Voluntary - It is individuals who are participating, not institutions.
They are there because they want to be there, not because they are complying with a professional obligation. They were selected, at the onset, through a spontaneous process of personal involvement, and later through a non-transferable invitation. The Council characterizes itself by its informal atmosphere which keeps it away from the constraints of institutional representation. The decisions which are taken there do not necessarily compromise other organizations its members are associated with. The are free, therefore, to decide on behalf of themselves. On the other hand, they are there precisely because each one brings with him or her, in their own way, a symbolic heritage, which when mobilized, makes a difference in public life.
From different and unequal social backgrounds, the councilors however, are all the same when it comes to the influence they have over an important segment of the city, and for this reason they are mutually respected. They are not representatives, however, nor is Viva Rio. It is a valid institution because of what it does, as the free expression of a group of people who get together to decide to do something.

Non-governmental - No councilor holds a government post. If someone from the group decides to undertake a political career, they should request their dismissal, as has occurred. Viva Rio brings together people who take part in public life through non-governmental frameworks. Working together, they give visibility to the concept of participative civil society (or the third sector). Although they maintain affinities with different partisan tendencies, they understand that these must be set aside within the context of Viva Rio. That they are capable of setting aside these preferences, even during heated public debates in electoral periods, is proof that for them, being able to build together their own framework of civic albeit non-partisan participation, is an important part of their convictions.I would even say that Viva Rio has for them, as it has for public opinion in general, the merit of being an experience. Heirs of a tradition which directly linked public life to political loyalty, in Viva Rio they are demonstrating that there exists another possibility, where one distinguishes levels and frameworks for participation. Moreover, they are committed to the belief that Viva Rio cannot develop into a political movement in the strict sense of the word. The symbolic heritage it has acquired should be rigorously reinvested to strengthen non-partisan frameworks for participation. This non-governmental characteristic does not imply an anti-government posture. On the contrary, the group believes in theory and has proven in practice, that civilian initiatives in the long run, depend upon the smooth functioning of State institutions.
Of the City - The local focus is fundamental to its identity. Its goal is Rio de Janeiro, and within the city, its sub-regions, neighbourhoods and communities. This being a city of wide visibility, Viva Rio became known nationally, maintains frequent dialogue with other states, and has begun to evolve in international forums, but its reference and its area of action is the city of Rio or other cities within the State of Rio de Janeiro. In 1998, Viva Rio worked with 34 cities within the state. To become involved with the local drama and to mobilise the inhabitants on behalf of their neighbourhood and their city represents a cultural innovation as opposed to a traditional approach focusing on the drama of the nation. Viva Rio and the Strategic Plan for the City of Rio de Janeiro have demonstrated in these past four years, that the local level is a privileged field for the exercise of citizenship. There is nothing to prevent the creation of a Viva Brazil, but having the city as a horizon for action facilitates and makes concrete the notion of sharing, beyond differences, a common arena of problems and solutions to be implemented.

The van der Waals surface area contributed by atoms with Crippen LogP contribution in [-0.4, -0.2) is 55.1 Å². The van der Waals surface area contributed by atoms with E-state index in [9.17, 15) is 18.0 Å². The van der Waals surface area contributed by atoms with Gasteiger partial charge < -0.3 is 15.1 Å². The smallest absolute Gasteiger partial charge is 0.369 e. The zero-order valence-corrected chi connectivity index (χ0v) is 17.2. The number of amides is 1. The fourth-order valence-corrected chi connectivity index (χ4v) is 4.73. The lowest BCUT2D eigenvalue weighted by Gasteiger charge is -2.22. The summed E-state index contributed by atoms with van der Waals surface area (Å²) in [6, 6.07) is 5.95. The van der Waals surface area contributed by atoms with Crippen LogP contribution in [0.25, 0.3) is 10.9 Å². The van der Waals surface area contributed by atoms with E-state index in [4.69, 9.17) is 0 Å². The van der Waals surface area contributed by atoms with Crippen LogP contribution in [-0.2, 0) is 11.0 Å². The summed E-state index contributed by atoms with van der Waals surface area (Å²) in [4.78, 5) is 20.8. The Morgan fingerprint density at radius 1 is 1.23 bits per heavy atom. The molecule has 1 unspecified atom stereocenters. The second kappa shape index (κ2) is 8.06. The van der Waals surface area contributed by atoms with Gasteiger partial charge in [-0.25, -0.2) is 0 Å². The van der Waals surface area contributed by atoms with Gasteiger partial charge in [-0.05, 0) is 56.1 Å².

Basic Agenda - The eclectic nature of the group implies several restrictions as to what can be said and done in its name. One is not there amongst equals. The prejudices and affinities are not equally distributed. Despite the informality, there is still a certainly ceremonial aspect to the group. There are also several issues of importance to the city which end up being avoided during the Council's deliberations. Investments in nuclear energy (Angra I and II) for example, is an issue which does not get much play in its meetings. Neither does the issue of selling to the private sector state-owned firms. The topics which divide the group are simply avoided. If an issue generates controversy, it is not there, at the Viva Rio Council, that it will be thrashed out. The Council works by consensus and it is not expected to make a statement or act upon every issue of importance. It does not have a systematic framework. It functions amongst ambiguity and multiple interpretations. What it does seek out is to firmly establish principles and goals, which although basic, are fundamental to the city as a whole and for this very reason, are worthy of generalized acceptance. The strategy of consensus produces a dynamic experience, full of difficult moments, sometimes acute tensions, with variations on what is and what is not considered to be consensual. This does manifest itself through a charter of principles, but rather by a process of mutual consultations, through which a common sense is modified, evolves, and imposes itself. The Council exercises, therefore, the art of creating positive relationships between the various segments and opinions which comprise the city. Obviously, these segments which comprise the city are not all there; but starting from this group a step towards bringing people together can be taken in practically all directions.